Burlington looks to redistrict unconstitutional voting wards


Photo illustration by Kate Vanni

Left: a map of the wards the city of Burlington used from 1993 until 2015. Right: The new wards adopted by the city.

Some of Burlington’s voting wards are unconstitutional and are being redistricted, according to U.S. census data and a June 28 resolution from the Burlington City Council.

Voting districts within a municipality must have populations consistent within a 10% deviation from one another to prevent discrimination, according to Reynolds v. Sims. The 2020 census data stated some of Burlington’s eight wards no longer fall within that margin and are unconstitutional.

Ward One exceeded the margin and Ward Seven fell below it, according to a presentation from City Attorney Dan Richardson at the Sept. 29 orientation meeting for the Ad Hoc Committee on Redistricting. 

“In natural good practice, we want to take a look at the districts every 10 years or so in accordance [with] the census to make sure that we are including all of the voices in Vermont,” said Jane Stromberg, Ward Eight city councilor. 

Additionally, Joan Shannon, former city council president and current city councilor, said Ward Eight was gerrymandered to prioritize UVM student representation, according to a Feb. 26 2020 Cynic article

Gerrymandering refers to the manipulation of election districts that gives an unfair political advantage to one party, according to the Merriam-Webster dictionary.

Ward Eight was created during the 2012 redistricting effort, in which Burlington went from having seven wards to having eight, the resolution stated. This eighth ward covered Athletic and Redstone campuses, giving it a predominantly student population, the Cynic article stated. 

“Ward Eight looks like shit,” said Robert Bristow-Johnson, committee member for Ward Seven who participated in the 2012 redistricting effort. There’s no doubt about it, but it’s not like it was gerrymandered to look like that.” 

Ward Eight came about as a compromise towards reducing drastic change for other districts, Bristow-Johnson said. Because of Ward Eight, 82% of the city stayed in the same district with the same voting location.

“It’s leftovers,” Bristow-Johnson said. “That’s what Ward Eight is, it’s leftovers.”

Ward Eight has more issues than possible gerrymandering, said graduate student George Love, the Ward Two committee member.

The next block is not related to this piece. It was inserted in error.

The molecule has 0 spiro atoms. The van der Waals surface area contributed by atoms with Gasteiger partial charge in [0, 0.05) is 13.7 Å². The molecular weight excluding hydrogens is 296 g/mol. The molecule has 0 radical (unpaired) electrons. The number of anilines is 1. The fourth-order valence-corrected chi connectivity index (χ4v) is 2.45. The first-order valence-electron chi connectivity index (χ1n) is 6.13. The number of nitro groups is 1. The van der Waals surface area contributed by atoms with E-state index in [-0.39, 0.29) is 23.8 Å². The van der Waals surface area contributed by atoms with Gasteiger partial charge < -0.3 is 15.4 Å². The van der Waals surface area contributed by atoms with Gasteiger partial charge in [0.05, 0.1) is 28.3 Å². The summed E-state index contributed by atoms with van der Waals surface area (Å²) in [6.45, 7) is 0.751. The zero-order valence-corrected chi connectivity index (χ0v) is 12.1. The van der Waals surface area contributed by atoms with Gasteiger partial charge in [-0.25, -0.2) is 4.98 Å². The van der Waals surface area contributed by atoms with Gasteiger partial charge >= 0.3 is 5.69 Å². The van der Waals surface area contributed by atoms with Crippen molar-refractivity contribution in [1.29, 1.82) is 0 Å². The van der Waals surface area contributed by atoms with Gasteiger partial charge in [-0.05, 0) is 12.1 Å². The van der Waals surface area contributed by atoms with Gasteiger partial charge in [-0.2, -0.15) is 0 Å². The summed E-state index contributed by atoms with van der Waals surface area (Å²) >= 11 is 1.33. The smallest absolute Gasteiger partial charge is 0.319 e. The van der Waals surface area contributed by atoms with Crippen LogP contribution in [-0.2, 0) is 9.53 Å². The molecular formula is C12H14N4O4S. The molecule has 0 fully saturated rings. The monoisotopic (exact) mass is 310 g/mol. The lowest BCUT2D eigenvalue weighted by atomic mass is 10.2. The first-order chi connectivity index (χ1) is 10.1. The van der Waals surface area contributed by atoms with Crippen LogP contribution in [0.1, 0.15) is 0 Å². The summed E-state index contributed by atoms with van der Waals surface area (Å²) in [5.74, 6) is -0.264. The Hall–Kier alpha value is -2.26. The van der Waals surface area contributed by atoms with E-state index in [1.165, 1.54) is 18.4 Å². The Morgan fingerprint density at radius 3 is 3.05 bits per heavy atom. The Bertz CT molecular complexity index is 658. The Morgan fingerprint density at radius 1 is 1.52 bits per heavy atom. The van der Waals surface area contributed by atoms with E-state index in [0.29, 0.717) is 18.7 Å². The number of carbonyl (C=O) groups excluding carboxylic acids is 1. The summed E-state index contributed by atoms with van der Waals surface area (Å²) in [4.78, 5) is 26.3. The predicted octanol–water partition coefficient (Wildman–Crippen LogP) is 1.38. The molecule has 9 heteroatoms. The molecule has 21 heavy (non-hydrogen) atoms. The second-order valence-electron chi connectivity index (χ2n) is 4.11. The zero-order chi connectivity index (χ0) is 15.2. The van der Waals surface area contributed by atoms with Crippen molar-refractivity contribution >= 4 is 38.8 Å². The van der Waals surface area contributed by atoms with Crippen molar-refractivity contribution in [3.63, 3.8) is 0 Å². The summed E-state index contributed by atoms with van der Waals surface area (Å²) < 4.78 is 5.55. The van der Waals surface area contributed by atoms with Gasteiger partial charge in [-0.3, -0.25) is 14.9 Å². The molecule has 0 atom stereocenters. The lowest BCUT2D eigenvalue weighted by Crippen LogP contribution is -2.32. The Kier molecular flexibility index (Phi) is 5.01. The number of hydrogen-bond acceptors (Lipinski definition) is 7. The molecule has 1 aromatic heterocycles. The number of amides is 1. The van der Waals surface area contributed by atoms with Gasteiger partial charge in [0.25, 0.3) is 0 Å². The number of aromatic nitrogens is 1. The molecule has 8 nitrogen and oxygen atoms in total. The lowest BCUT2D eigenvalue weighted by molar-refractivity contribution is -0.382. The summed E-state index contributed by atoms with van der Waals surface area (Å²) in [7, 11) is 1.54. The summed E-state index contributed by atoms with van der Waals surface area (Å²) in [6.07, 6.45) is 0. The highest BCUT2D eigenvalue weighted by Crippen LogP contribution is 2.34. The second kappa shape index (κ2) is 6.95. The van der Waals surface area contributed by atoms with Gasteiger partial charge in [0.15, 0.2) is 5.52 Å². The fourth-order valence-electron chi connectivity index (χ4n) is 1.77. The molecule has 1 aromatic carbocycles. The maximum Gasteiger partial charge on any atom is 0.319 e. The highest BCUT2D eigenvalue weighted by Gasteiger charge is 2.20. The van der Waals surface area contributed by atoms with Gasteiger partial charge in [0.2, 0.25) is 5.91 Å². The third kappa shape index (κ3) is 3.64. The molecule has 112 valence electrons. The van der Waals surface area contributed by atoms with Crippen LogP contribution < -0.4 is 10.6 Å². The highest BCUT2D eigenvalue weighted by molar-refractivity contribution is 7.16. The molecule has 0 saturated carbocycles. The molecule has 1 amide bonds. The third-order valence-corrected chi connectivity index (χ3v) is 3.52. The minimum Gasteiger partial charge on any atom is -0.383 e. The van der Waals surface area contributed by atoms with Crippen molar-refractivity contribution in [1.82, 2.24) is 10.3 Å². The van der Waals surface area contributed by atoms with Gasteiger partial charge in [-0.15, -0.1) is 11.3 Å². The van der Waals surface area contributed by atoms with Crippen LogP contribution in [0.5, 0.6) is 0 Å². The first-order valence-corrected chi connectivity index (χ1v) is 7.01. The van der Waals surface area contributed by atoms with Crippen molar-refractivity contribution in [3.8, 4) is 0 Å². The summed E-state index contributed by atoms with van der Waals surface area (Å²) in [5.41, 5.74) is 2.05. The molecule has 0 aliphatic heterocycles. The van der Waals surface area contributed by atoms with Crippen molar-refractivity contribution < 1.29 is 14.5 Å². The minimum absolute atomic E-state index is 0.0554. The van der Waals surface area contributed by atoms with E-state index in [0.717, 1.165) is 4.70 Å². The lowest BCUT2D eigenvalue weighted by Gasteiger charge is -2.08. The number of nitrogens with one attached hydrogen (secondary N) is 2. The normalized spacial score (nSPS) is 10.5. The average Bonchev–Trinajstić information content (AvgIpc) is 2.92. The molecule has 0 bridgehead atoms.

“One of the requirements is continuity, which Ward Eight barely satisfies with its one piece of property connecting two different strips of district,” Love said.

Districts also must be compact, with residents living reasonably close to one another, according to the National Conference of State Legislatures.

“If there was a student district that was compact, I would be perfectly fine with it,” Love said.  

Several residents within Ward Eight expressed concerns about how spread out the ward is, said Anne Breña, Ward Eight committee member. 

Students have historically been marginalized in voting processes, Stromberg said. One form of gerrymandering is packing, which places a large group into a small number of districts to contain them, according to the Princeton Gerrymandering Project.

Concentrating students in one area minimizes the power of their votes, Stromberg said.

“[Ward Eight] basically encompasses that really, really dense area where there’s the most students in the whole city,” Stromberg said. “When you have one district full of that, the other districts don’t really have that level of influence.”

Stromberg wants to see student populations spread out across multiple wards, she said. 

“The balancing [of long-term residents and students] is always going to be difficult,” Stromberg said. “We want to intertwine students into the culture of the city, and we want to make people feel welcomed here.” 

The committee will gather public input and create a summary report to submit to the City Council, the resolution stated. City Council will synthesize this information to guide a selected mapping specialist. The guidance will include details regarding the preferred number of city councilors and wards. 

The mapping specialist and the City Attorney will present the proposed map to the City Council for their consideration, according to the resolution. Upon approval, the map will be on the November 2022 ballot for voter referendum. 

Neighborhood Planning Assemblies, known as neighborhood advocacy groups according to the City of Burlington website, selected committee members from each respective ward, Richardson’s presentation stated.

The committee addresses multiple considerations within the redistricting process, including preserving current city councilors, the number of wards, minimizing changes and the total number of city councilors, Richardson’s presentation stated.

Redistricting was planned for the March 2022 ballot, but the committee moved it to the November 2022 ballot at their Oct. 26 meeting. This follows their request for an extension on their public input report to City Council at their Sept. 29 meeting, according to a Sept. 29 article from Local 22 & Local 44 News.

The committee will hold three public meetings for residents to provide input on the redistricting, according to the City of Burlington website. These will be held on Nov. 1 at Burlington City Hall, Nov. 17 at the Robert Miller Community & Recreation Center and Dec. 6 at an unannounced location.